As a multiethnic, multi-religious, multicultural and multilingual nation, Mauritius is also the most liberalised country on the continent. In these uncertain times, it is also a robust model and example of the importance and strength of unity in diversity, never has its 50th anniversary slogan ‘Lame Dan Lame’ (meaning hand-in-hand) been so pertinent and crucial to its resilient development. Mohammed Shamshir Mukoon, General Manager of Central Electricity Board (CEB) agrees: “Our people are very versatile and we have structures available to satisfy all the different cultures we receive. We are very mixed ourselves, so, it’s easier for us to feel and welcome investors in the country and meet their expectations.” The key to Mauritius’ success appears to lie in its aptitude to inject innovation into its economic policies combined with a dose of pragmatism in its effective and efficient policies; an idyllic business landscape whereby global civilisations converge and prosper.

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The Secret Formula For Changing Lives In Africa

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When Covid-19 struck, Coca-Cola, which has dominated FORBES’ lists as one of the world’s most valuable brands and innovative companies, deployed its resources and leveraged its distribution networks to make a difference in Africa’s economies and communities. Here’s how they did it.

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Egypt’s Blueprint For A Better Tomorrow

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Through the AfCFTA and their own Vision 2030 blueprint for economic enhancement, Egypt is preparing to emerge as a world leader in the global economy.

“We have a lot of determination and we own a lot of capabilities and natural resources that can put us in the lead in the world.”

H.E. Abdel Fattah President al-Sisi

            As Egypt embraces the initiatives behind the African Continental Free Trade Area Agreement (AfCFTA) and H.E. Abdel Fattah President al-Sisi ‘s Vision 2030, the country is on track to completely revitalise its economic landscape. Vision 2030, Egypt’s blueprint for transforming the economy into a global powerhouse, is focused on specific pillars that are aimed at empowering sectors and enhancing the country’s potential through youth development, technology, ICT, urban development, industry and infrastructure. On Egypt’s efforts to become an economic world leader and its commitment to the AfCFTA agreement, H.E. President al-Sisi said, “We have a lot of determination and we own a lot of capabilities and natural resources that can put us in the lead in the world.” Vision 2030 seeks to take advantage of Egypt’s natural resources and its key geographical location in Africa to remove barriers to intra-African trade and increase the investments across the continent. Adherence to the agenda will improve connectivity to link the continent by rail, road, sea and air and will boost trade, spark growth and create jobs.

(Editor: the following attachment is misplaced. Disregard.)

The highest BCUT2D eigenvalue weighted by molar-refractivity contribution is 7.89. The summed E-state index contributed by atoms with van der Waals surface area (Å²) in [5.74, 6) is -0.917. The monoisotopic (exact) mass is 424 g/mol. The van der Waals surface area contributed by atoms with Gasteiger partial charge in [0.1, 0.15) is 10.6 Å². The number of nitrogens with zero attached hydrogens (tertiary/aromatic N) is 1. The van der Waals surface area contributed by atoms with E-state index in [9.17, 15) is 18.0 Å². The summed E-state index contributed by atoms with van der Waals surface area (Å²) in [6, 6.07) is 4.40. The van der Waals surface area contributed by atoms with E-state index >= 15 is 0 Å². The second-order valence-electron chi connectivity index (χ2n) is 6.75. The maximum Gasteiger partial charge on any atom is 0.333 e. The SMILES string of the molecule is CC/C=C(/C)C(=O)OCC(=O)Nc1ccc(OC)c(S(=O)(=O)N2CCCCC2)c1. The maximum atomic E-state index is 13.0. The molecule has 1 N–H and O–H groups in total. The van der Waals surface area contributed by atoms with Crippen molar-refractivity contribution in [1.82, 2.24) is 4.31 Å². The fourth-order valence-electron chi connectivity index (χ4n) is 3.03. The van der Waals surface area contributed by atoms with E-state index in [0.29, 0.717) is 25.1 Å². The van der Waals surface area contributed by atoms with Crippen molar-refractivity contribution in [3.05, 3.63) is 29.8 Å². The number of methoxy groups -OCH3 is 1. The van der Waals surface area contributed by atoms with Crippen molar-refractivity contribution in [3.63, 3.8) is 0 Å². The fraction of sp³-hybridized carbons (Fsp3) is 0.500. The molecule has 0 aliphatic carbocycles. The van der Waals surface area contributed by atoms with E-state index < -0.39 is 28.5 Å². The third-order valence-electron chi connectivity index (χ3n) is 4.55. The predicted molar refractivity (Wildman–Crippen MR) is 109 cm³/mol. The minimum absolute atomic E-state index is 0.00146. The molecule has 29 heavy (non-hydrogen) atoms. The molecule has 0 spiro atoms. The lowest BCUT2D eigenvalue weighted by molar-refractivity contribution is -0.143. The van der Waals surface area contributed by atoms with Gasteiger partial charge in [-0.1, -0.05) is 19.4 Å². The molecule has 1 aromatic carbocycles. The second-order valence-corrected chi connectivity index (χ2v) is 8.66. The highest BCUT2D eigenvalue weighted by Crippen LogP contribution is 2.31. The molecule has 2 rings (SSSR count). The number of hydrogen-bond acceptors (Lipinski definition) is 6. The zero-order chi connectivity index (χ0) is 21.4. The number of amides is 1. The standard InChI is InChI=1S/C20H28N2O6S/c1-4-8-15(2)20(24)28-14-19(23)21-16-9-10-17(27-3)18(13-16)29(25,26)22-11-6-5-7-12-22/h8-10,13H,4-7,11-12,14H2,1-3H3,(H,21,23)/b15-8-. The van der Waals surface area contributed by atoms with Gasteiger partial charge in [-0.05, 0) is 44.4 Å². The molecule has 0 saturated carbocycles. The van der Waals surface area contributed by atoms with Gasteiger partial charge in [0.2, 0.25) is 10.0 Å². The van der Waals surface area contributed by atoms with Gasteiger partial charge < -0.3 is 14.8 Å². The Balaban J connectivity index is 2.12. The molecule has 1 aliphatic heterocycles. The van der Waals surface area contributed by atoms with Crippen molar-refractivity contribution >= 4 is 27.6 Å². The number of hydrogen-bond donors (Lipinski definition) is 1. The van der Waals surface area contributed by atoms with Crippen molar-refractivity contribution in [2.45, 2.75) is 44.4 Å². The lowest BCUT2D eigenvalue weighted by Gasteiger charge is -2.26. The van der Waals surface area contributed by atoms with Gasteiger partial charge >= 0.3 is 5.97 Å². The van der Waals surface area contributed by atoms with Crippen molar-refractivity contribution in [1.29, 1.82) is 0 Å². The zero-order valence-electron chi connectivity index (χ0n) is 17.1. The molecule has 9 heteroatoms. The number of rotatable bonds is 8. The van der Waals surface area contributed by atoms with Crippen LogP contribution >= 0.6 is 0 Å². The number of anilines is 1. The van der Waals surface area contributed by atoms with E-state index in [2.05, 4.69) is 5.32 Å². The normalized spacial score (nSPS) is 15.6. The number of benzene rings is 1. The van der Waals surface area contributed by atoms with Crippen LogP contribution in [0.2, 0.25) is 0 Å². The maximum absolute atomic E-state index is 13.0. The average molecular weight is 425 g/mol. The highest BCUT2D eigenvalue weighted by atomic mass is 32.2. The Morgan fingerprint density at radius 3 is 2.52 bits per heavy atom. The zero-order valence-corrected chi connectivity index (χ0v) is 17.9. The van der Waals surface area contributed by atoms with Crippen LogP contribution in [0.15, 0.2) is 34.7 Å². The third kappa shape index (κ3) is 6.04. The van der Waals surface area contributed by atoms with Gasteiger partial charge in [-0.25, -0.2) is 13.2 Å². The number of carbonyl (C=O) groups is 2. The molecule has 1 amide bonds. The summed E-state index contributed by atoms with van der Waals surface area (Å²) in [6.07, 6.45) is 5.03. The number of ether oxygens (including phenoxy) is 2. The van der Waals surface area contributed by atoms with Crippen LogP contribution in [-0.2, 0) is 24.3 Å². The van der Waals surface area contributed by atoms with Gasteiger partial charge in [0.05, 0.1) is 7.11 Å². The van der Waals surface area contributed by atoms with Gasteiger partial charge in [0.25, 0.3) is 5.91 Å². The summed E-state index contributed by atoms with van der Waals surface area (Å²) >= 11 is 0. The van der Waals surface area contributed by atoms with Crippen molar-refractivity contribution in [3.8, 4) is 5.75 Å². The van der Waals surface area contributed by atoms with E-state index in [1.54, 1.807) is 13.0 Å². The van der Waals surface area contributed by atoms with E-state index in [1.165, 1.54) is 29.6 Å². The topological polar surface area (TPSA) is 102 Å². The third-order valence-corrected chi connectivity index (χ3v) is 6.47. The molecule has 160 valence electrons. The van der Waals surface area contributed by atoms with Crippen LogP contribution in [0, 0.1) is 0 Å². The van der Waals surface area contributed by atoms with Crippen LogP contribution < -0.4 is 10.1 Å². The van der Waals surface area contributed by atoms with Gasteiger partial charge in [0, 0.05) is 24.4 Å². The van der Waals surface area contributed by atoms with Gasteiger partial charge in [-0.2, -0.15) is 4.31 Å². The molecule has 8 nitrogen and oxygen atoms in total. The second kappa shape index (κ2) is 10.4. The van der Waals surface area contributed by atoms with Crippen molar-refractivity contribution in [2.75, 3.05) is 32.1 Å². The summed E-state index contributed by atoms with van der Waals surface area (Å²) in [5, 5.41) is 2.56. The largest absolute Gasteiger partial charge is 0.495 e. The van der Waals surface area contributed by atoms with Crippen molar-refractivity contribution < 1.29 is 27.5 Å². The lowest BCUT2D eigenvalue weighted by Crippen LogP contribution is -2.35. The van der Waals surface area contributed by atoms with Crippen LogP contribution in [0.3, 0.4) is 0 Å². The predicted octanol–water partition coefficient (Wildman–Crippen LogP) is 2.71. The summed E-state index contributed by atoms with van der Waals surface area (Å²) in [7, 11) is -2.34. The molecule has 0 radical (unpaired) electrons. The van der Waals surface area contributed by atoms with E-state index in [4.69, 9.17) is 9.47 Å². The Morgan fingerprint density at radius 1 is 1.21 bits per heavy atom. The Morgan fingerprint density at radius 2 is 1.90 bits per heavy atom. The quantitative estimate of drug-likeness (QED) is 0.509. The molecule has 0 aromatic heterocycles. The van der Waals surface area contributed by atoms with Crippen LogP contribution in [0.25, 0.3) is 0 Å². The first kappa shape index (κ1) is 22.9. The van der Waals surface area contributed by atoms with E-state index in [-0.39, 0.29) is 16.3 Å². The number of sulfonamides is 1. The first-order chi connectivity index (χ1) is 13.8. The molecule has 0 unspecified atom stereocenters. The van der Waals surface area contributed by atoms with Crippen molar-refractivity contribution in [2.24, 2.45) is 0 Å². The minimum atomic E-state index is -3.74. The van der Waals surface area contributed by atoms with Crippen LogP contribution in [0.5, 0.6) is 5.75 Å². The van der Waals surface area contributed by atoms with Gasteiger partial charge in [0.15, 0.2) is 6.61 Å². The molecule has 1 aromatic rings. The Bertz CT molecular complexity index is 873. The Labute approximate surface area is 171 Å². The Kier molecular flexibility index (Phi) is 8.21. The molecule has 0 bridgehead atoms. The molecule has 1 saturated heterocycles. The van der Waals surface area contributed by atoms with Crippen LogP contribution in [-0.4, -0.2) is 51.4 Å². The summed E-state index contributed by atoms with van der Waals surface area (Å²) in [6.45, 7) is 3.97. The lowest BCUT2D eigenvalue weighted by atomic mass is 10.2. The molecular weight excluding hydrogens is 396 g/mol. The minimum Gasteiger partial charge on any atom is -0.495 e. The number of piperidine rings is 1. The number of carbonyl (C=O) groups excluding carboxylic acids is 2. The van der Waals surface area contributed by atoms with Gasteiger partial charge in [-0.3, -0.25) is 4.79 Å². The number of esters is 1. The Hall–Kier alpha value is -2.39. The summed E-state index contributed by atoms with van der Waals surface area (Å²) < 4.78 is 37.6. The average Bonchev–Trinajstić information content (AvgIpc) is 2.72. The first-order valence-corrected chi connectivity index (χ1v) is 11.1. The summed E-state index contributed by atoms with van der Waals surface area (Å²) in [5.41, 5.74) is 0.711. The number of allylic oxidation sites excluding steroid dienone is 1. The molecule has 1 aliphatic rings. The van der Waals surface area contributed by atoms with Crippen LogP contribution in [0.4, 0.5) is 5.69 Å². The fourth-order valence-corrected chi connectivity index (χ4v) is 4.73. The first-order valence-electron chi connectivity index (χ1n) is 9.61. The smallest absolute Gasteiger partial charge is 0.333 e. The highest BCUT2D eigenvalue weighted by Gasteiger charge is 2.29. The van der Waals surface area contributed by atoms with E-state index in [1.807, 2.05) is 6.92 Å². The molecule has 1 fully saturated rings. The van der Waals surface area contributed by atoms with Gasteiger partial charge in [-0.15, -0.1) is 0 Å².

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In order to realise these goals, Egypt must first prepare its most valuable asset: its people. Egypt has a growing young population, where about 62% of the population is under age 29. This creates near limitless opportunities as the country strives to penetrate new markets and develop its “Made in Egypt” brand. Not only that, but Egyptian youth are also unique in their worldview. The post-revolution generations in Egypt are empowered with visions to change the future of their country, and companies are meeting this passion with training opportunities and education. Mohamed Shalbaya, CEO of PepsiCo, says, “The DNA of Egyptians, especially after the revolution, is ‘I want to achieve something’. Once you give them the right education, the right training, they excel. In the past two, three years, we have had 33,000 training hours for employees, and that gives us the edge because once they train, they can excel. Generation Z wants to be entrepreneurs, and we help them with that.”

In addition to training, many initiatives to nurture ideas and invest in talent are in place, such as innovation centres and incubators for entrepreneurial growth. Hala El Gohary, CEO of ITIDA, says, “In 2013, ITIDA established TIEC: the Technology, Innovation and Entrepreneurship Centre. Its main mandate is to develop the entrepreneurship ecosystem by developing talent from the universities, giving them the basic education around how to create their own companies and to develop business plans.” Technology centres exploit the youth’s propensity for technology, creating opportunities to innovate business and penetrate new markets via the internet.

The TIEC also houses an incubator and an accelerator to help establish start-ups in the country. Gohary continues, “President al-Sisi launched a programme for capacity development for 10,000 African youth and 100 start-ups. ITIDA has been mandated to deliver this initiative. Last year, we worked with about 3,000 youth out of Africa and Egypt and we delivered 30 start-ups. The idea is to have these 3,000 make their own company, and some of them did. In the first year, we helped the most prominent start-ups showcase their products.” With a driven and dedicated youth that are ready to become entrepreneurs, Egypt’s future is in good hands.